RCUD was thus identified as a new MDS group, containing three arbitrarily defined subgroups: refractory anemia (RA), refractory neutropenia (RN) and refractory thrombocytopenia (RT). It is important to consider that these diagnoses are mainly based on the bone marrow finding of a unique dysplastic lineage, contrarily to what their name would intuitively suggest. The characteristics of WHO-defined RCUD are detailed below.
Common characteristics of RCUD. Marrow findings should be unilineage dysplasia defined as the presence of ≥ 10% dysplastic cells in one myeloid lineage. Less than 5% blasts are observed. The blood should contain < 1% blasts. Cases of unilineage dysplasia with 1% circulating blasts should be classified as MDS-U. If 2-4% circulating blasts are observed, the diagnostic classification is RAEB-1. Even though RARS has unilineage dysplasia, it is recognized as a distinct entity and not included in RCUD. Therefore, RA diagnosis is considered when only erythroid dysplasia is present and if < 15% ringed sideroblasts.
For the diagnosis of MDS, cytopenias are defined as hemoglobin < 10 g/dL, absolute neutrophil count (ANC) < 1.8x109/L, and platelet count < 100x109/L. Importantly, two cytopenias are accepted for the diagnosis of RCUD, provided there is only one dysplastic lineage in the bone marrow. In case of pancytopenia associated with only one dysplasia in the bone marrow, the classification should be MDS-U (Table 1). Also, the cytopenia does not always correspond to the bone marrow dysplastic lineage. In a series of 44 patients with a single cytopenia with unilineage dysplasia described by Verburgh et al, 18 (41%) presented with a cytopenia in a lineage not affected by dysplasia.[4] This discrepancy creates an ambiguity in the understanding of the RCUD subgroups, theoretically characterized by one ‘refractory cytopenia’ (RA, RN, or RT), since a unique cytopenia in a patient with MDS may be associated in some cases with ≥ 10% bone marrow dysplasia in another or several lineages. There is thus an ‘unilineage paradox’, where the WHO-defined RCUD can be associated with one or two cytopenias not corresponding with the affected lineage in the bone marrow, whereas MDS with only one cytopenia – which could be identified as ‘isolated thrombocytopenia’ (IT) or ‘isolated neutropenia’ (IN) – are common. This issue will be discussed below.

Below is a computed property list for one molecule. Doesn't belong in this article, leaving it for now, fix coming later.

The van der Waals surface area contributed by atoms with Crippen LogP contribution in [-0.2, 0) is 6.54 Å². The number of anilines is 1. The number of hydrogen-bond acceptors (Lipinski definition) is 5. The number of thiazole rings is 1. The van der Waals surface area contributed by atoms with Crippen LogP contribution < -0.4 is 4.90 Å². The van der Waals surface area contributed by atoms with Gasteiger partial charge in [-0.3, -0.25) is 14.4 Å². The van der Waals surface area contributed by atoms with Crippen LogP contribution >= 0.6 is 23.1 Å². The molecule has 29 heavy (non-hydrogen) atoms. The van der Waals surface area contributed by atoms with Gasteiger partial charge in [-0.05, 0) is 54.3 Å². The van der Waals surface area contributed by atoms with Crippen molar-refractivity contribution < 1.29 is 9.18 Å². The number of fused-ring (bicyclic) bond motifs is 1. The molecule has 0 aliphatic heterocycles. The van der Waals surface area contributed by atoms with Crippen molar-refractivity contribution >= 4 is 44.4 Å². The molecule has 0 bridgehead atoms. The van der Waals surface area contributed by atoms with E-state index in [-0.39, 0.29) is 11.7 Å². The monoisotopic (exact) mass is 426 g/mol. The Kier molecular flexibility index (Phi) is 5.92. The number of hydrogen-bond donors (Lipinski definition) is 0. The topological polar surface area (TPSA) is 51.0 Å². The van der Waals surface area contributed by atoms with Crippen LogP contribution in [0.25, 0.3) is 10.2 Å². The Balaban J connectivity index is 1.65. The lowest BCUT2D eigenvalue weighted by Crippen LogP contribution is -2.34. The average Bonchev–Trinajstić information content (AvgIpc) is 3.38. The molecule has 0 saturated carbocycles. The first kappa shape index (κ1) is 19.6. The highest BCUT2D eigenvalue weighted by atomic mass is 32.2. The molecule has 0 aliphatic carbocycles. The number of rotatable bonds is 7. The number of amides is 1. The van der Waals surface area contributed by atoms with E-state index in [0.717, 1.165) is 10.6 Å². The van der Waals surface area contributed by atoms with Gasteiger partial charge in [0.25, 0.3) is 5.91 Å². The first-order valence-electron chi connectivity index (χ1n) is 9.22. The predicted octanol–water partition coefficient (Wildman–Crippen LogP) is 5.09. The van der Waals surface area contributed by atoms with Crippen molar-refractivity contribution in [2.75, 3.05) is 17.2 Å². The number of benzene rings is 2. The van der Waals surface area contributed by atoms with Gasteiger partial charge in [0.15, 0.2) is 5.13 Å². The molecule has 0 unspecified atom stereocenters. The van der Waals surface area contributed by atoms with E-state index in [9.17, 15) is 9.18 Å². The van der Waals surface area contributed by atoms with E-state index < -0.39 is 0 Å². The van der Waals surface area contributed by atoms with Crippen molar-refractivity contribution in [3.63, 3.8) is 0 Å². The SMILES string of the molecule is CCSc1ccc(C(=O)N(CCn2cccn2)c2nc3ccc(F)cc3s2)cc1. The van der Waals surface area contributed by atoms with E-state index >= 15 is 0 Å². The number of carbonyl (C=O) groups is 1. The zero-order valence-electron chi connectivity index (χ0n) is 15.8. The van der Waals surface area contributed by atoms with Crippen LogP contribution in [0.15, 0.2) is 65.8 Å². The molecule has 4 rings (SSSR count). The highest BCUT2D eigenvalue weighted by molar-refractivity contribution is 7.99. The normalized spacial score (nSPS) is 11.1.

In refractory anemia (RA), signs of dyserythropoiesis may be observed on blood smears, such as macrocytosis, anisochromasia or dimorphism, with or without anisocytosis and poikilocytosis, which are markers of clonal heterogeneity in a chimeric bone marrow. Neutrophils and platelets are usually normal in number and morphology. However, the presence of moderate neutropenia or thrombocytopenia remains consistent with the diagnosis of RA. Bone marrow cellularity is generally increased, but can be normal or decreased. Dyserythropoiesis is defined as 10% or more dysplastic erythroid precursors. Dysery-thropoiesis is not specific for RCUD compared to other types of MDS. If a dysplasia is present in a second lineage, it should always be < 10%.
In refractory neutropenia (RN), dysgranulopoiesis can be identified in the blood by the presence of nuclear hypolobation and hypogranulation of neutrophils. In the bone marrow, dysplasia in the granulocytic lineage is ≥10%, with no significant dysplasia (<10%) in the erythroid or megakaryocytic lineage.
Refractory Thrombocytopenia (RT) is mainly characterized in the blood by isolated thrombo-cytopenia. A second cytopenia may be associated. In the bone marrow, RT is characterized by ≥10% dysplasia evaluated on at least 30 megakaryocytes. Dysmegakaryopoiesis may include hypolobated megakaryocytes, multinucleated megakaryocytes and micromegakaryocytes. The other cell lineages are not affected, or may display non-significant dysplasia (<10%).

Table 1 Table 1.WHO 2008 classification of MDS[3]

Differential Diagnosis of RT